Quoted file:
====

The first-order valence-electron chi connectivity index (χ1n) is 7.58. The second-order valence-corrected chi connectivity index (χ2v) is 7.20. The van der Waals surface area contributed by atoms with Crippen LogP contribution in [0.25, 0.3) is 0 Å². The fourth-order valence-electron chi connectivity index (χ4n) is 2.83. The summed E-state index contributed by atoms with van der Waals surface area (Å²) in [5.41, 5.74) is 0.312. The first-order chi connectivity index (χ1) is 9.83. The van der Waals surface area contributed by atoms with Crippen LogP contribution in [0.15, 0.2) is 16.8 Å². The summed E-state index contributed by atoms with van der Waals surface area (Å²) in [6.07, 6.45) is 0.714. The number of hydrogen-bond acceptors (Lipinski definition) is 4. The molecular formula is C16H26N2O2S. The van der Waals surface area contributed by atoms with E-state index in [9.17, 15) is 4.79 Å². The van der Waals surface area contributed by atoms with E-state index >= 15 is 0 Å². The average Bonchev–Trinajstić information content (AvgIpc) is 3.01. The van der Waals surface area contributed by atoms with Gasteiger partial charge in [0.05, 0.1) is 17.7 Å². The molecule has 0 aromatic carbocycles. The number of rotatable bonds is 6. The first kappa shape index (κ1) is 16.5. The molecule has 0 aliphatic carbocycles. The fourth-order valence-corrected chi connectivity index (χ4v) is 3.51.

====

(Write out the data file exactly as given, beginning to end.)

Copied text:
The first-order valence-electron chi connectivity index (χ1n) is 7.58. The second-order valence-corrected chi connectivity index (χ2v) is 7.20. The van der Waals surface area contributed by atoms with Crippen LogP contribution in [0.25, 0.3) is 0 Å². The fourth-order valence-electron chi connectivity index (χ4n) is 2.83. The summed E-state index contributed by atoms with van der Waals surface area (Å²) in [5.41, 5.74) is 0.312. The first-order chi connectivity index (χ1) is 9.83. The van der Waals surface area contributed by atoms with Crippen LogP contribution in [0.15, 0.2) is 16.8 Å². The summed E-state index contributed by atoms with van der Waals surface area (Å²) in [6.07, 6.45) is 0.714. The number of hydrogen-bond acceptors (Lipinski definition) is 4. The molecular formula is C16H26N2O2S. The van der Waals surface area contributed by atoms with E-state index in [9.17, 15) is 4.79 Å². The van der Waals surface area contributed by atoms with E-state index >= 15 is 0 Å². The average Bonchev–Trinajstić information content (AvgIpc) is 3.01. The van der Waals surface area contributed by atoms with Gasteiger partial charge in [0.05, 0.1) is 17.7 Å². The molecule has 0 aromatic carbocycles. The number of rotatable bonds is 6. The first kappa shape index (κ1) is 16.5. The molecule has 0 aliphatic carbocycles. The fourth-order valence-corrected chi connectivity index (χ4v) is 3.51.